Welcome to diplomatic doublespeak 101
By Richard Littlemore
(From DeSmogBlog.com, December 9, 2008)
Canada’s lead negotiator at the UN Framework Convention on Climate Change, Michael Martin, has declared – unequivocally – that Canada is not blocking progress at the talks this week. But in a morning briefing to the Canadian arm of the International Climate Action Network today Martin made it just as clear that Canada has no inrtention of being part of that progress.
It would appear from his recently reported comments that Martin has been suffering a fair amount of criticism for Canada’s stance at the climate conference in Poznan. Specifically, Canada was assumed to be blocking agreement on a reasonable greenhouse (GHG) gas reduction target for so-called “Annex 1” countries, the wealthiest signatories to the Kyoto Protocol.
On the contrary, Martin said this morning. Canada is fully supportive of the reduction currently being discussed. However, “it’s not Canada’s view that we can do a number within that range.”
Welcome to diplomatic doublespeak 101.
The entire conversation occurring in this Polish city is steeped in acronyms and insider jargon and, where GHG reductions are concerned, it is impossibly convoluted. For example, the “range” Martin mentioned is a GHG reduction target of 25 to 40 per cent from 1990 levels – meaning that the Annex 1 countries (mostly the rich countries that created the greenhouse gas problem in the first place) would commit to reducing their carbon dioxide emissions by that amount before 2020.
But Canadian emissions are currently 22 per cent ABOVE 1990 levels – and the Conservative government of Prime Minister Stephen Harper has made it abundantly clear that it has no plan for turning our oily supertanker around.
Asked then to explain how Canada can support a 25- to 40-per-cent range without having any intention of conforming to that range, Martin said, “I don’t want to try to wordsmith that here. We all know how complicated these things are.”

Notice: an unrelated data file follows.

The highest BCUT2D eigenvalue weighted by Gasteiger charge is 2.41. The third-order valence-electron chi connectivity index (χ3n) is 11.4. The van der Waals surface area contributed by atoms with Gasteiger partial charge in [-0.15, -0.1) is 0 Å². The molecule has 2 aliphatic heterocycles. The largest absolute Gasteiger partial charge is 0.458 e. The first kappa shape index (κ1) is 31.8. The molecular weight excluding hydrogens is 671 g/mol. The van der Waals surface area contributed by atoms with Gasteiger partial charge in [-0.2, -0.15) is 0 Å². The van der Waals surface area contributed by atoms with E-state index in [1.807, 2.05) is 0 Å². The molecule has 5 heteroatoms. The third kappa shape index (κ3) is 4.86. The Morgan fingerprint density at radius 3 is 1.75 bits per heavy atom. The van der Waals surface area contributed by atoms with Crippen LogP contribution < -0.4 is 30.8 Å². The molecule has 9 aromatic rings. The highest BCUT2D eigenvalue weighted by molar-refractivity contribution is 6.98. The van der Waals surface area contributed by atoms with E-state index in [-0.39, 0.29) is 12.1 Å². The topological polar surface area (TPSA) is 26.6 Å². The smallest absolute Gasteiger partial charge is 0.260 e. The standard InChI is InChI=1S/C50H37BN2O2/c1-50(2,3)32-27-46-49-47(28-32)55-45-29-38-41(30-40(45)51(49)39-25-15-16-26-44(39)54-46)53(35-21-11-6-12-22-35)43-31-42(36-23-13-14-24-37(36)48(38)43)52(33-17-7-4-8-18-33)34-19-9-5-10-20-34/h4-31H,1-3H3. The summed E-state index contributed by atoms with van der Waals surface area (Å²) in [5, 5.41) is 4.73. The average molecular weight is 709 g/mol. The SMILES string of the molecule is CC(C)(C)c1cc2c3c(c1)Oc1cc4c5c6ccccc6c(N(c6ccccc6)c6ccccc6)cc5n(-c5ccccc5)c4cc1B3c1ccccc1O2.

Actually, we don’t ALL know. It would be impossible for Canadians (or anyone in the world) to comprehend the level of complexity of a UN negotiation without actually watching one in progress. There are rooms stuffed with negotiators all poring over documents, each with different sets of ‘i’s to dot and ‘t’s to cross. There are bureaucrats, like Martin, trying to smooth the ground for politicians, like Canadian Environment Minister Jim Prentice, who is due to arrive at these talks later in the day.
Martin’s job – an impossible one, really – is to create sufficient negotiating room that when Prentice arrives and says Canada has no intention of cutting its emissions to the degree that scientists say is necessary, he won’t be embarrassed.
It’s hard to imagine, and even harder to watch for the environmental activists for whom Martin has been making time most mornings for the last week and a half.
Martin says, “It’s not our plan or our desire to somehow slow the momentum at all” of the climate negotiations. “But, we have to be clear on what we said we would do nationally” to meet international climate goals.
What Canada has said it will do is close to nothing, a point that is increasingly galling to the Climate Action Network folks in the room. Graham Saul, executive director of Climate Action Network (CAN) Canada broke down today and expressed that despair directly to Martin. Canada’s performance on the climate file over the last 15 years has been “abysmal,” he said.
Notwithstanding our wealth and privilege – outstanding by every international standard – “we have done as poorly on this issue as any country in the world. How are we going to make up for our record on this?”
Martin didn’t answer the question, but he made careful notes of Saul’s comments. Then he reiterated his position: Canada, he said, is working hard to make progress at the talks. He just can’t commit his political masters to do that which they refuse to do.
While calling Canada’s position “profoundly hypocritical,” Saul went on to acknowledge the difficulty of Martin’s role. Although these briefing sessions have offered little more than a chance for CAN to build a personal relationship with Canada’s negotiating team, at some point in the future, that may have been a worthy investment in time, Saul said, adding that perhaps, on some future occasion, one party or the other will be able to pick up the phone and make an important call.
May the day come sooner than later.